Italian parliament shows Berlusconi the door

08.11.11 @ 18:34

  1. By Philip Ebels

BRUSSELS - Silvio Berlusconi has lost the support of his parliament in a development that could spell the end of his political career.

  • What happens next is unclear (Photo: ec.europa.eu)

In a much-anticipated vote in the Italian lower house on Tuesday afternoon (8 November), 308 MPs approved the government's 2010 budget while a full 321 refused to take part in the vote.

"Today, we are making an act of defiance and of responsibility: defiance because we'll prove that the government has lost its majority, and responsibility because we'll let the budget pass," said Dario Franceschini of the Democratic Party, the biggest opposition group.

The budget bill, including a range of austerity measures demanded by European leaders, needed to pass "not for the good of the government, but for the good of the country," said Benedetto Della Vedova of the Future and Freedom party, a conservative break-away group from Berlusconi's governing People of Freedom party.

In a bid to change the minds of last-minute defectors, Fabrizio Cicchito, a Berlusconi's party spokesman, had said: "We have done everything that Europe has asked us to do. Let us be reminded that it is not the markets that elect governments. Let us do our part like we have done over the last couple of years."

The vote comes after weeks of intrigue and rumours of defections in Rome. A painful blow to Berlusconi came when his long-time ally and coalition partner, Umberto Bossi of the Northern League, earlier on Tuesday urged him to step down.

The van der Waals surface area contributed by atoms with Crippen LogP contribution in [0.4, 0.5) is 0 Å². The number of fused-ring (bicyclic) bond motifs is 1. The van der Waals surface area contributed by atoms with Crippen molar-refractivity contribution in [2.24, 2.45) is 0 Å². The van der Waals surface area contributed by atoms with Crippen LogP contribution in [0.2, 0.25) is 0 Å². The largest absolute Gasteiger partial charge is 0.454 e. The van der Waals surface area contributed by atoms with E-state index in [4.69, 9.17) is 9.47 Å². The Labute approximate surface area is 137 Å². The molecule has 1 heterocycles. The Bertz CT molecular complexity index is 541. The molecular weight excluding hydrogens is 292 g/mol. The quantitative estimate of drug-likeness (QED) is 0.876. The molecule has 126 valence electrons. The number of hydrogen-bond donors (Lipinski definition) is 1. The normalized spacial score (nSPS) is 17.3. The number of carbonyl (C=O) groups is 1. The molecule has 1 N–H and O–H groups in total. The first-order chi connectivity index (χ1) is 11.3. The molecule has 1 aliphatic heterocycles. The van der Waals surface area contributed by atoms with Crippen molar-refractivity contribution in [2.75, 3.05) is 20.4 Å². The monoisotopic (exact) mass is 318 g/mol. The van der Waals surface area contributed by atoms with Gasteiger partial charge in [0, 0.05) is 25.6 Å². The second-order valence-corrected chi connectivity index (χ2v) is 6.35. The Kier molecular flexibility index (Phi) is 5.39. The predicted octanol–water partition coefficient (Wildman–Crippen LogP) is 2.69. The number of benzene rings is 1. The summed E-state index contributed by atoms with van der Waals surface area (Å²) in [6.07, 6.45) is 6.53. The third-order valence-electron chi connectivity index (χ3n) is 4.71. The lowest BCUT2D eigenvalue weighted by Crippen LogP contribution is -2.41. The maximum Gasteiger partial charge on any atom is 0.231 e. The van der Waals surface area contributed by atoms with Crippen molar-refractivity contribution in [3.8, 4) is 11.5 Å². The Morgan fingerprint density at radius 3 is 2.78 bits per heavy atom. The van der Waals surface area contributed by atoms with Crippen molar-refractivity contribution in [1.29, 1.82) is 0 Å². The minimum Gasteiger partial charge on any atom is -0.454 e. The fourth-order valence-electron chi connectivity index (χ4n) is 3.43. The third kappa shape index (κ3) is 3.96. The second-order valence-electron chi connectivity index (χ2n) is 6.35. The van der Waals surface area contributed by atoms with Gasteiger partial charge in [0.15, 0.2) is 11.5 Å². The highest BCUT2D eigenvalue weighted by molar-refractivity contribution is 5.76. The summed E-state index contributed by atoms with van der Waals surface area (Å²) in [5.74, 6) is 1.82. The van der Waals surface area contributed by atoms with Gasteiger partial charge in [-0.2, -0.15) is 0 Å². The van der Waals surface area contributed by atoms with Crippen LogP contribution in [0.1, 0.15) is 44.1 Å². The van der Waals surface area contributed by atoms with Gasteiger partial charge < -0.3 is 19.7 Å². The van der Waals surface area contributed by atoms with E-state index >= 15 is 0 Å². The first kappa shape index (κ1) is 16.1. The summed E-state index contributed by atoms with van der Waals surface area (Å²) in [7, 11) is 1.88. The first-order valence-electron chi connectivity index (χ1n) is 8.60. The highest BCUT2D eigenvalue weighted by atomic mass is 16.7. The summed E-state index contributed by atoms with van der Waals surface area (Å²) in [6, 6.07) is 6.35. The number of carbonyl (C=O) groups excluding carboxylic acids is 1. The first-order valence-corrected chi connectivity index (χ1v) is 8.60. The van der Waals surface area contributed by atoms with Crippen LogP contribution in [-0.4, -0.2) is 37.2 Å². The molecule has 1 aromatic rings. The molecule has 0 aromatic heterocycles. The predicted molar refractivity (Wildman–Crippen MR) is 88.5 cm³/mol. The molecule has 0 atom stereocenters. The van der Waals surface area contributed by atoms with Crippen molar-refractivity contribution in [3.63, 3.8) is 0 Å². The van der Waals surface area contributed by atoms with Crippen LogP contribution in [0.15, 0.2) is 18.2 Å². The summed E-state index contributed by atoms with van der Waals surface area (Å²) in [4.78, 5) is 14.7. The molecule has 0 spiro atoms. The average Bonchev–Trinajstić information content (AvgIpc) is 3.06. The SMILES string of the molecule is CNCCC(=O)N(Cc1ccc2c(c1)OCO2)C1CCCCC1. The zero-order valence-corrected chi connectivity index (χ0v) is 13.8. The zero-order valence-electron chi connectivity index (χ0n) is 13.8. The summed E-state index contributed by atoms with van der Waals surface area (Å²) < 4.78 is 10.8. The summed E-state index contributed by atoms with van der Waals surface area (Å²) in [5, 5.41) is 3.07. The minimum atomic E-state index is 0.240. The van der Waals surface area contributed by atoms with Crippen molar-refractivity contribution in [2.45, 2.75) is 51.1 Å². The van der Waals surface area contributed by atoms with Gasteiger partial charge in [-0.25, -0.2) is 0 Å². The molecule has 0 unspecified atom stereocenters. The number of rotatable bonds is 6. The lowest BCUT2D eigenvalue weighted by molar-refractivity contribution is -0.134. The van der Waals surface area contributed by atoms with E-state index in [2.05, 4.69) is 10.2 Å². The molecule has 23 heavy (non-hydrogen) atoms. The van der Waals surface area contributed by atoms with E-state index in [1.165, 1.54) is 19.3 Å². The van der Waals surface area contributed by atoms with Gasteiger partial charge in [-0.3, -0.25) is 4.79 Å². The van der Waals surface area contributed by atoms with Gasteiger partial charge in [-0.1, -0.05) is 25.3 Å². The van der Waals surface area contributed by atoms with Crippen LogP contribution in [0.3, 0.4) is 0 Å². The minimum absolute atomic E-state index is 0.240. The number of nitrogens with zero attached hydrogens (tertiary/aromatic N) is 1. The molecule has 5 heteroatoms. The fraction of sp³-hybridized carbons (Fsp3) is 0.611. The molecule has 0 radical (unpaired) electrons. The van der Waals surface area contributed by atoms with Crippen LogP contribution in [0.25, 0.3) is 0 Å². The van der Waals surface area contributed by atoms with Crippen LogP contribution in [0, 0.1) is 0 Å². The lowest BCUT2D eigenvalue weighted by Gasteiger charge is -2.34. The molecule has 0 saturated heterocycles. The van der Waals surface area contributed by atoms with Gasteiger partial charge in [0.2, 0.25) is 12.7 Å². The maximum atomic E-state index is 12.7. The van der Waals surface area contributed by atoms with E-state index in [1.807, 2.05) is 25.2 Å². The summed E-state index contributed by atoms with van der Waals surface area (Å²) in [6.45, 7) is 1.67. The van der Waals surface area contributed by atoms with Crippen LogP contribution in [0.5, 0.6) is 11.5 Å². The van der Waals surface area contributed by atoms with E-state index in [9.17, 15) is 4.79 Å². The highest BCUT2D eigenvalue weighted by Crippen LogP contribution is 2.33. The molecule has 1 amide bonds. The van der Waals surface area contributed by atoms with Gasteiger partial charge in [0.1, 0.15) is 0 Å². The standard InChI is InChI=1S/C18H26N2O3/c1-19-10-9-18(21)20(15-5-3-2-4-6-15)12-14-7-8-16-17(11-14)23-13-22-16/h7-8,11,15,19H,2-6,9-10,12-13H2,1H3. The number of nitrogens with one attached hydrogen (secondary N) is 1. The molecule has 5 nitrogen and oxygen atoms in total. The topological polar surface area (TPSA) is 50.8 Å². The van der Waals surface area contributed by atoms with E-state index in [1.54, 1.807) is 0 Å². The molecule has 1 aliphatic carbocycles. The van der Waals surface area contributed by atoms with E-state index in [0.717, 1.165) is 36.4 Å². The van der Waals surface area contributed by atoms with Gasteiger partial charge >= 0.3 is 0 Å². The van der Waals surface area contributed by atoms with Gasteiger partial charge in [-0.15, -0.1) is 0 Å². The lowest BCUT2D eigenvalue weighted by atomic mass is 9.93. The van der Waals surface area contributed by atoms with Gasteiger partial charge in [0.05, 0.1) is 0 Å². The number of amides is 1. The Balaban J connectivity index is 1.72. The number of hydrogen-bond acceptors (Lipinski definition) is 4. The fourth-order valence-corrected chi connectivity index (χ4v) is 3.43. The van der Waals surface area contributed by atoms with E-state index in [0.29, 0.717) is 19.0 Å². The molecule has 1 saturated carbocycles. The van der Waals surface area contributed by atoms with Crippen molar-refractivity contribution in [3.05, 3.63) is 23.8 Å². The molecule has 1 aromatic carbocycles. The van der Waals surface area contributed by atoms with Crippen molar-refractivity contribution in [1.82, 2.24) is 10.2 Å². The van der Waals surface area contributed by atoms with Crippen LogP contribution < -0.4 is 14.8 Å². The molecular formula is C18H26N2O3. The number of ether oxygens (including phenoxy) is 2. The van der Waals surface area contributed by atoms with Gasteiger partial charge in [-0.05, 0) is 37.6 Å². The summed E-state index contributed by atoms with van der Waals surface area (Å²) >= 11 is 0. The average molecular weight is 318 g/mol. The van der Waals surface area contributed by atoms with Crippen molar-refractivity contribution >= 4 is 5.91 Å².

What happens next is unclear. The president of the republic, Giorgio Napolitano, has the power to dissolve parliament, but it remains to be seen whether he will do so.

Berlusconi has said he would await today's vote and decide later whether to step down or not. If so, he has said he would push for new elections instead of a government of national unity.

He might decide to stay on and push for a vote of confidence in the Senate however, where he still holds a comfortable majority. Such a move would inevitably push the opposition in the lower house to call for a vote of no confidence there as well. But the maneuvering would allow Berlusconi some time to try and regain the support of defectors.

For his part, opposition leader Pier Luigi Bersani in his closing remarks on Tuesday said Berlusconi's reluctanc to let go the reins is doing damage to the country's fragile financial situation.

"Everybody knows that Italy runs the risk in the coming days of losing access to the financial markets. I call on Berlusconi to resign and to entrust the head of state with the task of searching for a new government. If he does not, the opposition will resort to other measures," he said.

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